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Mostly Chauvinism

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The ‘improvements’ brought to the ‘land laws’ in Uttarakhand by the Pushkar Singh Dhami Government, based on the recommendations of a committee constituted for the purpose, will be too much for some, and not enough for others. Ever since the state was formed, there have been chauvinistic demands that ‘outsiders’ be prevented from acquiring land in the state. For them, the ideal situation would be that in Himachal Pradesh. It is a fact that the provisions in that state played a role in its development but, after a point, it has lagged behind purely for this reason.

In today’s world, particularly, immigrants everywhere are playing a major role in taking economies and nations forward. The never-ending tales of how well Indians are doing everywhere are evidence of this. So, if a state denies certain rights to its fellow citizens, it is shooting itself in the foot. And what if other states were to reciprocate by denying land ownership rights to those hailing from Uttarakhand? So, it is advisable that the more extreme amongst those demanding exclusion of outsiders are prevented from hijacking the agenda.

Former Chief Secretary, the late RS Tolia had once stated that ‘land is not a commodity’ in this context, which thinking reflected in the formulation of the laws. But, it is a commodity, and its sale and purchase, over the past couple of decades has become a source of livelihood for many locals. The price of land reflects economic growth and restrictions on its sale will dampen the economy by preventing monetisation of this important asset. It’s like members of the Scheduled Tribes who own vast tracts of land but cannot sell it to anyone other than those from their own community. As a result, many live from hand to mouth. Some transfer land to others through legal trickery but get only a small percentage of its actual value. The entire state should not be brought to this condition through ill-advised populism.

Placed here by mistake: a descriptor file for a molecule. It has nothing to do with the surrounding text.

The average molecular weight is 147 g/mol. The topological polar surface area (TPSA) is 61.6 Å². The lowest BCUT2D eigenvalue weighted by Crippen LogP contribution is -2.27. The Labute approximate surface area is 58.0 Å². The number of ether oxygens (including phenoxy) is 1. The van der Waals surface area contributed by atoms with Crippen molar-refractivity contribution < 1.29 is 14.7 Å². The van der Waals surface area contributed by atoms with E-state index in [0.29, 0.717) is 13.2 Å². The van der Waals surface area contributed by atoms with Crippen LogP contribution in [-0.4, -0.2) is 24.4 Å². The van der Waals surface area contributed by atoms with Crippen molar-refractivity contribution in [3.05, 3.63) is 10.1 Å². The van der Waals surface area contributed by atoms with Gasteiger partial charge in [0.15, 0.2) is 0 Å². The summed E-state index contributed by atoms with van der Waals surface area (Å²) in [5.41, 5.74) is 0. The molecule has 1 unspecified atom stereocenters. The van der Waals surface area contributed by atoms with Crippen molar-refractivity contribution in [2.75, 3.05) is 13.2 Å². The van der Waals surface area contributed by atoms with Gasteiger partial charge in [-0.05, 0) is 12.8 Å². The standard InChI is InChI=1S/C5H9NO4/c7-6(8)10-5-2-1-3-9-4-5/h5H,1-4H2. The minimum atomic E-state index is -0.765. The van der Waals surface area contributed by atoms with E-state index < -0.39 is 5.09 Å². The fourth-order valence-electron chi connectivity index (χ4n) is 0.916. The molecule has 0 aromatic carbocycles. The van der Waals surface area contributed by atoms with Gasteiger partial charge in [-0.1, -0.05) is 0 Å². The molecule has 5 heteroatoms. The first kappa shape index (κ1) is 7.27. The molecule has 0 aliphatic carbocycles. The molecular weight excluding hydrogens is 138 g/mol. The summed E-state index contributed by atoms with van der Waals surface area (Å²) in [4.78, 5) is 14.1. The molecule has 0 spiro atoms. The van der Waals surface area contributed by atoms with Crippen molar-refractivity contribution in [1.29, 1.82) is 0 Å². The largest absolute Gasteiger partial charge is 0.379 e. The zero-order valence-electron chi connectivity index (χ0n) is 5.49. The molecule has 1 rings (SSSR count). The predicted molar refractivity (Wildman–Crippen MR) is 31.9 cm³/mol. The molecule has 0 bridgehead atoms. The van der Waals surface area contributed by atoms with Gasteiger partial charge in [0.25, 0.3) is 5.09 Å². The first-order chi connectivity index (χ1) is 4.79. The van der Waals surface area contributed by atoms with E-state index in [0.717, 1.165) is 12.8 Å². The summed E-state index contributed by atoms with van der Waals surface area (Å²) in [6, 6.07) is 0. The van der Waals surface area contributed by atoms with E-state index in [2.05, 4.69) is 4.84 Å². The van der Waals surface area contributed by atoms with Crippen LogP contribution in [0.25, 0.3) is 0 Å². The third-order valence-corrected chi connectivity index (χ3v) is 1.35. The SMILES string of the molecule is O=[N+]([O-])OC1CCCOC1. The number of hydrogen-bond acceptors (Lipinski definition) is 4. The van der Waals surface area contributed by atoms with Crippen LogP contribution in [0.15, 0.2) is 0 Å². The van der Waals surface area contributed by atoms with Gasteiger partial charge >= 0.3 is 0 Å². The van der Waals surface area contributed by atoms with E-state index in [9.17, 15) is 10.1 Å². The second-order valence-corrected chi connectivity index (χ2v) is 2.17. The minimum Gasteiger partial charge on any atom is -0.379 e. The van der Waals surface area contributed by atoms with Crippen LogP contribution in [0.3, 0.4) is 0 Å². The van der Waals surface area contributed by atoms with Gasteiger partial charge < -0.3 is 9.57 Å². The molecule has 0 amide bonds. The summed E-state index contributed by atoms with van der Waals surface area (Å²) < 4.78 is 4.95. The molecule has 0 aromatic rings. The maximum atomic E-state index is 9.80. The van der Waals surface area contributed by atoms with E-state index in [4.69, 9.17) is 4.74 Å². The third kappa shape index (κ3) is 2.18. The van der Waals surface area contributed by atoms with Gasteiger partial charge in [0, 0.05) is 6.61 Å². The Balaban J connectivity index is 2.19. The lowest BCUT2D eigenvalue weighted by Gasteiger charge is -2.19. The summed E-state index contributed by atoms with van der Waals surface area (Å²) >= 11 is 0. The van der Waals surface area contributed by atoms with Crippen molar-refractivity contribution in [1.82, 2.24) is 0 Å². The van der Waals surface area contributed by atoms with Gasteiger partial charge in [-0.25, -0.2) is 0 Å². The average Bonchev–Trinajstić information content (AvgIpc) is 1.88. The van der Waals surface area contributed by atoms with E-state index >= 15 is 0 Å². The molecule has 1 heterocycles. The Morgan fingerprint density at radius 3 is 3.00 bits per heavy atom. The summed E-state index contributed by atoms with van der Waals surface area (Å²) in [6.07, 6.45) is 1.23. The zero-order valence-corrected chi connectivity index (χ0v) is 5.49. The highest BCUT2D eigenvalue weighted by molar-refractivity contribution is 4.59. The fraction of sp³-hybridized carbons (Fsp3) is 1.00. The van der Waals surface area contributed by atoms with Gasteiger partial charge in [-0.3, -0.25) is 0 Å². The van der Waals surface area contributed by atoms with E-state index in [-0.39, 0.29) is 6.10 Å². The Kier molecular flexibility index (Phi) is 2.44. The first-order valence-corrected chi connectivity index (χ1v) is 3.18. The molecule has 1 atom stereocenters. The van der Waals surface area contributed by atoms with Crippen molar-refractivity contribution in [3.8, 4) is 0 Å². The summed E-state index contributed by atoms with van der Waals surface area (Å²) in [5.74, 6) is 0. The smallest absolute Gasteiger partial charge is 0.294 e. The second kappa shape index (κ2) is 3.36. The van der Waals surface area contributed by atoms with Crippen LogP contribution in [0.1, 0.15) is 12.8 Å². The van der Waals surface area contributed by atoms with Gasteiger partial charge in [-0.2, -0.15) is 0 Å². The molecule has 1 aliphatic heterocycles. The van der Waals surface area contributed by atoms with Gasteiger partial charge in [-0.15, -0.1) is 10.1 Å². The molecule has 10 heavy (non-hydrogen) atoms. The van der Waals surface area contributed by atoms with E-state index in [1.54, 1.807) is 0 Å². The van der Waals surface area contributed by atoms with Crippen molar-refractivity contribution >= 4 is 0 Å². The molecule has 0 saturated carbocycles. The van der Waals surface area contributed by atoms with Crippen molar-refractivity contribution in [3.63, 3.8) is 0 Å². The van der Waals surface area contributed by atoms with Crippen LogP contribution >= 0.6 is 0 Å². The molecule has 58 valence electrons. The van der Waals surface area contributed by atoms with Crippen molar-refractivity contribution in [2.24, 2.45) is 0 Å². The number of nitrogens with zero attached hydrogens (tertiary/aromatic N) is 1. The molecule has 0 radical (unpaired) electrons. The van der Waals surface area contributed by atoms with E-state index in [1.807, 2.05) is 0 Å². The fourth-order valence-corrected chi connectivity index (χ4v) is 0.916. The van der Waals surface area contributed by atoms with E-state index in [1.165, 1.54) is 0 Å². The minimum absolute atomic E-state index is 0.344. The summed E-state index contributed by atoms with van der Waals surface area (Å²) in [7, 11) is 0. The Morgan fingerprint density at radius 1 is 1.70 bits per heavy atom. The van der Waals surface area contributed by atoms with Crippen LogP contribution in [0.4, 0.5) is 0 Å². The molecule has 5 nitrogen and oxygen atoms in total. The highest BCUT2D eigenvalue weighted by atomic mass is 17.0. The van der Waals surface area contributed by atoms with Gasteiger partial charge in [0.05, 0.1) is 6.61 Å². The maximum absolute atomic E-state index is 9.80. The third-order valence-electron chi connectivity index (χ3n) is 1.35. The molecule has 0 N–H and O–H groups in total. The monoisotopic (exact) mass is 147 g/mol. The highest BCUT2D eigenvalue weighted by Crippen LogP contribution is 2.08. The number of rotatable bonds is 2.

It is true that comparatively wealthier people from other parts are eager to buy land for various purposes. Many just wish to be closer to nature and the Himalayas, while others are investing for the future. Some, of course, intend to build multi-storey flats with little regard for the long term environmental and other consequences. It is the latter kind who should have regulations targeted at them to prevent exploitative activity. But Uttarakhand, overall, cannot be kept from becoming wealthier.

And if it is alright for a soldier from Kerala, Nagaland or UP to shed blood on the local soil while defending the borders of Uttarakhand, how can he or she be told that they cannot live here as residents?